Rocky Road Candy
Rocky Road Day
Other Scottish Country Dances for this Day
Today's Musings, History & Folklore
"May your only rocky road be ice cream."
Candy or ice cream, Rocky Road is a retro favourite! With many different origin stories, Rocky Road ice cream's popularity in the United States allegedly gets its name from the 1929 stock market crash! In 1906, William Dreyer emigrated to the U.S. from Germany and ended up in California to learn the art of making ice cream. Opening up his first ice cream shop in Visalia, California, he eventually partnered with Joseph Edy, a candy maker, to start a combined company in Oakland, California. Dreyer reportedly used his wife’s sewing scissors to cut up pieces of marshmallow and walnuts, then added them to chocolate ice cream. Although the walnuts were eventually replaced by almonds, this new flavour combination was dubbed "Rocky Road" alluding to the October 1929 stock market crash’s tumultuous effect on the economy! Two scoops! 🍨🍨
The Rocky Road Reel
Rocky Road Day is a day dedicated to the eating of Rocky Road ice cream, the classic dessert of marshmallows, nuts, and chocolate. As well as an ice cream flavor, Rocky Road is also the name of various desserts that use these same ingredients.
Rocky Road candy has a shady confectionery past. The first namesake dessert was created in Australia in 1853 by unscrupulous businessmen who took confectionery items that had been spoiled by their journey from Europe and mixed them with local nuts and low quality chocolate. The name "Rocky Road" referenced the rough journey and rocky roads to the gold fields during the Australian Gold Rush.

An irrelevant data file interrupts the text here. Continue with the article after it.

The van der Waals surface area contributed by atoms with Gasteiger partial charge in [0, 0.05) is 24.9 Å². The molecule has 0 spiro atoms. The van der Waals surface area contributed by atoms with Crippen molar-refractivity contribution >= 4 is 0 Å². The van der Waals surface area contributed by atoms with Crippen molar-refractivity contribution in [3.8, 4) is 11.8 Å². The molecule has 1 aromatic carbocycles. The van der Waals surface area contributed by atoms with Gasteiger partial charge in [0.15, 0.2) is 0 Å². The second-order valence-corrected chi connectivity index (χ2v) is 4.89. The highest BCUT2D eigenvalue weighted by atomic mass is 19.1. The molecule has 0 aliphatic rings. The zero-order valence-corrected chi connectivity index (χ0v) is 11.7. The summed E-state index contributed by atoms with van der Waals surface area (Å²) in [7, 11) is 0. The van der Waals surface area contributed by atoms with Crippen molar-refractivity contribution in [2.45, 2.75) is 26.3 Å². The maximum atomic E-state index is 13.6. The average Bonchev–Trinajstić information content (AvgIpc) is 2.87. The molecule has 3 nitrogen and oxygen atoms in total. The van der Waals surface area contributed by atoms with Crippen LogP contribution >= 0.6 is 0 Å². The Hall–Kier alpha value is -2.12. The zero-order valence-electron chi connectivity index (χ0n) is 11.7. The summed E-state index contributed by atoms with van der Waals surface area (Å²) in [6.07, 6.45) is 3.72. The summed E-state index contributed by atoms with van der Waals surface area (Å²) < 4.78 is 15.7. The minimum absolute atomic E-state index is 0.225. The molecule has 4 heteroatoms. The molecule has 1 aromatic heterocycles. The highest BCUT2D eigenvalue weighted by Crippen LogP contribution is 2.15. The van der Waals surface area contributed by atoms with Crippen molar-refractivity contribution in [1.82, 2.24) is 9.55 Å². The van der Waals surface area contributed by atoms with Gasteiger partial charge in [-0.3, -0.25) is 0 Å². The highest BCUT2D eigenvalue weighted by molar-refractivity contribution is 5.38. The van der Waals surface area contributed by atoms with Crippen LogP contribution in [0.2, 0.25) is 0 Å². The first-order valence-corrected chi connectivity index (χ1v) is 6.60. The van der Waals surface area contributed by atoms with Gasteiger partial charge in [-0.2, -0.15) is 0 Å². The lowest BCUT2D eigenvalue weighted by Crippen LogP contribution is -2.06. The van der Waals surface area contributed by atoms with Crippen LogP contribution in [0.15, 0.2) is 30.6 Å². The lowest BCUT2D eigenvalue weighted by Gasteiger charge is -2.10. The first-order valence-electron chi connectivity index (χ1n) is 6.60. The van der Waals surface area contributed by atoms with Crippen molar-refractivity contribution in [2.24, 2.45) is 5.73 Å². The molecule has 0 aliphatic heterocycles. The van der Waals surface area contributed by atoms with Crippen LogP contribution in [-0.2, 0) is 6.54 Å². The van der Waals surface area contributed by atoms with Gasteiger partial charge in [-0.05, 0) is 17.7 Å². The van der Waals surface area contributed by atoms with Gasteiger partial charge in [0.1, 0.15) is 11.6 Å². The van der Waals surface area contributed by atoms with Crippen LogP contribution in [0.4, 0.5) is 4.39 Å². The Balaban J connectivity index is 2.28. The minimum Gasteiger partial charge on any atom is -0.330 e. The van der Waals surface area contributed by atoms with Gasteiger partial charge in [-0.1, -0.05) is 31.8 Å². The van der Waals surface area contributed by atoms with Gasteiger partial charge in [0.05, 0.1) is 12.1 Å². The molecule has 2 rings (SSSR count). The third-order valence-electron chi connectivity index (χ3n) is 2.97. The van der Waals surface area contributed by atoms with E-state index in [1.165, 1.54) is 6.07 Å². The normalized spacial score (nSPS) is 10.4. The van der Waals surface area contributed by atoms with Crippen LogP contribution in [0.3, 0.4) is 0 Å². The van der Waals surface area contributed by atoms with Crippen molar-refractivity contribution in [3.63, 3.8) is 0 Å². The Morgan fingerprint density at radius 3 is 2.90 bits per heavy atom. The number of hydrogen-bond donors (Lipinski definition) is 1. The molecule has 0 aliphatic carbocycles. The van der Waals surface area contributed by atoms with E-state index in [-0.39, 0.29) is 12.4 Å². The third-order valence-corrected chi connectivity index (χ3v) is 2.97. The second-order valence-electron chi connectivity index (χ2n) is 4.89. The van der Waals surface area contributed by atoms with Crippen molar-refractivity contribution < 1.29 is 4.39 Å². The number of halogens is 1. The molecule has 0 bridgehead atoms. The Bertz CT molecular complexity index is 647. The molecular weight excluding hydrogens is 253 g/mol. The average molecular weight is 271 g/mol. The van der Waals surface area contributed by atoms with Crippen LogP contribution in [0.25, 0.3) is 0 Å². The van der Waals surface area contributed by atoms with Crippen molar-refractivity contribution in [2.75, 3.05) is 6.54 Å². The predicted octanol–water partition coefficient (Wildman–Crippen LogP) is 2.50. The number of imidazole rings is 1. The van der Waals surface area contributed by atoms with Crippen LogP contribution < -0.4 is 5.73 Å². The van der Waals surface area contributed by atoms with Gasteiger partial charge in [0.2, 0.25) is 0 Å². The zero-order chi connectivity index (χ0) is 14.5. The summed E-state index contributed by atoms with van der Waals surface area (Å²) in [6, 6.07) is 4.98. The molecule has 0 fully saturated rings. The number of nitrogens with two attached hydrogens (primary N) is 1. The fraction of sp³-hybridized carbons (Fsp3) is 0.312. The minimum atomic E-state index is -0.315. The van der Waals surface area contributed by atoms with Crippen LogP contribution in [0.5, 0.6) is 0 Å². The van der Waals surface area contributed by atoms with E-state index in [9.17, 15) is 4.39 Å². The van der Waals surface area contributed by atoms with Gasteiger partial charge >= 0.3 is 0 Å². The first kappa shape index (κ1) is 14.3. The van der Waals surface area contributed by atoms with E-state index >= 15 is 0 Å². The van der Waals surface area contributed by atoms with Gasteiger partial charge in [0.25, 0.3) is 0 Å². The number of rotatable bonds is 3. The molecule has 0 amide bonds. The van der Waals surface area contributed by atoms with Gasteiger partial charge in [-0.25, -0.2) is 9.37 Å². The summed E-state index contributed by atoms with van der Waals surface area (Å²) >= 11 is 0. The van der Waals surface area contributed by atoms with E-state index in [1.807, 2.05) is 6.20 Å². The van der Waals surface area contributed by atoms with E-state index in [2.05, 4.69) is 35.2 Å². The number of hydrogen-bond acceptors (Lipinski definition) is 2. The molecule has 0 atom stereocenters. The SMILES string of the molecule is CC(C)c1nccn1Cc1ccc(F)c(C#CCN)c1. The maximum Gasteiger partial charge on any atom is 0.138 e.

Rocky Road ice cream, in contrast, was allegedly invented by William Dreyer of Oakland, California who cut up walnuts and marshmallows with his wife's sewing scissors and added them to his chocolate ice cream co complement partner Joseph Edy's chocolate, walnut, and marshmallow candy pieces.
After the Wall Street Crash of 1929, Dreyer and Edy renamed the ice cream Rocky Road, "to give folks something to smile about in the midst of the Great Depression."
A rival creamery in Oakland California, makes claims for the same recipe, noting that Dryer's big contribution was to substitute almonds for walnuts!
Whether you fancy walnuts or almonds, enjoy the dance!
And for those who prefer their dessert in a more liquid form you can try a "Rocky Road" cocktail, made with salted caramel vodka, creme de cacao, with a marshmallow and chocolate garnish - walnuts or almonds optional.
Or, try Rocky Road in pie form - click the slice for the recipe!